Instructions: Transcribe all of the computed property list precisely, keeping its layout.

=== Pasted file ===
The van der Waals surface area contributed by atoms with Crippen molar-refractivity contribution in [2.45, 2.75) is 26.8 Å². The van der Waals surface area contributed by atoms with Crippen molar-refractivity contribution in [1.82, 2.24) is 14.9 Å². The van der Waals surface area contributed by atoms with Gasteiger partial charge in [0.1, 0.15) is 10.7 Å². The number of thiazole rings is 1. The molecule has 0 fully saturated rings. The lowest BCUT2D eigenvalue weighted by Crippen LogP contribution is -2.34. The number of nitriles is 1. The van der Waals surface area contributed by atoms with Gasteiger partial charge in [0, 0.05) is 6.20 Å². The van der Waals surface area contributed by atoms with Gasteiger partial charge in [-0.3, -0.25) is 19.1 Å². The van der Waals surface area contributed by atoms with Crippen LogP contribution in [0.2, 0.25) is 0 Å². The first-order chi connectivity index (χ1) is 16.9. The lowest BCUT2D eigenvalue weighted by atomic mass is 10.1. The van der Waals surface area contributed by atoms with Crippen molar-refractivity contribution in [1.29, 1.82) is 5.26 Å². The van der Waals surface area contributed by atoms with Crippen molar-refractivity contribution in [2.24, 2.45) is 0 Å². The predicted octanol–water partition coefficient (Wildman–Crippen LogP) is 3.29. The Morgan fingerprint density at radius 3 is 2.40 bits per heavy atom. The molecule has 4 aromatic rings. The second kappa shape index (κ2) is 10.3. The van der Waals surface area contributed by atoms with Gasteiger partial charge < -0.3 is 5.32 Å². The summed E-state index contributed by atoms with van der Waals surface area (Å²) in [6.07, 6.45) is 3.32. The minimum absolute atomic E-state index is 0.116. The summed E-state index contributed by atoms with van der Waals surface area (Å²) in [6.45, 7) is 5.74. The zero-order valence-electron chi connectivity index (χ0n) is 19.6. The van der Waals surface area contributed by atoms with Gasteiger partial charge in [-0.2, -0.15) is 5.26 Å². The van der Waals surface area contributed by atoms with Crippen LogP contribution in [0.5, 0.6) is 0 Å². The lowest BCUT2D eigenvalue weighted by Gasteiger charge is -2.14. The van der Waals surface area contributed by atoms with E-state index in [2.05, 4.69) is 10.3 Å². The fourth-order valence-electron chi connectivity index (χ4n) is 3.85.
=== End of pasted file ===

The van der Waals surface area contributed by atoms with Crippen molar-refractivity contribution in [2.45, 2.75) is 26.8 Å². The van der Waals surface area contributed by atoms with Crippen molar-refractivity contribution in [1.82, 2.24) is 14.9 Å². The van der Waals surface area contributed by atoms with Gasteiger partial charge in [0.1, 0.15) is 10.7 Å². The number of thiazole rings is 1. The molecule has 0 fully saturated rings. The lowest BCUT2D eigenvalue weighted by Crippen LogP contribution is -2.34. The number of nitriles is 1. The van der Waals surface area contributed by atoms with Gasteiger partial charge in [0, 0.05) is 6.20 Å². The van der Waals surface area contributed by atoms with Gasteiger partial charge in [-0.3, -0.25) is 19.1 Å². The van der Waals surface area contributed by atoms with Crippen LogP contribution in [0.2, 0.25) is 0 Å². The first-order chi connectivity index (χ1) is 16.9. The lowest BCUT2D eigenvalue weighted by atomic mass is 10.1. The van der Waals surface area contributed by atoms with Crippen molar-refractivity contribution in [1.29, 1.82) is 5.26 Å². The van der Waals surface area contributed by atoms with Crippen molar-refractivity contribution in [2.24, 2.45) is 0 Å². The predicted octanol–water partition coefficient (Wildman–Crippen LogP) is 3.29. The Morgan fingerprint density at radius 3 is 2.40 bits per heavy atom. The molecule has 4 aromatic rings. The second kappa shape index (κ2) is 10.3. The van der Waals surface area contributed by atoms with Gasteiger partial charge < -0.3 is 5.32 Å². The summed E-state index contributed by atoms with van der Waals surface area (Å²) in [6.07, 6.45) is 3.32. The minimum absolute atomic E-state index is 0.116. The summed E-state index contributed by atoms with van der Waals surface area (Å²) in [6.45, 7) is 5.74. The zero-order valence-electron chi connectivity index (χ0n) is 19.6. The van der Waals surface area contributed by atoms with Gasteiger partial charge in [-0.2, -0.15) is 5.26 Å². The van der Waals surface area contributed by atoms with Crippen LogP contribution in [0.5, 0.6) is 0 Å². The lowest BCUT2D eigenvalue weighted by Gasteiger charge is -2.14. The van der Waals surface area contributed by atoms with E-state index in [2.05, 4.69) is 10.3 Å². The fourth-order valence-electron chi connectivity index (χ4n) is 3.85.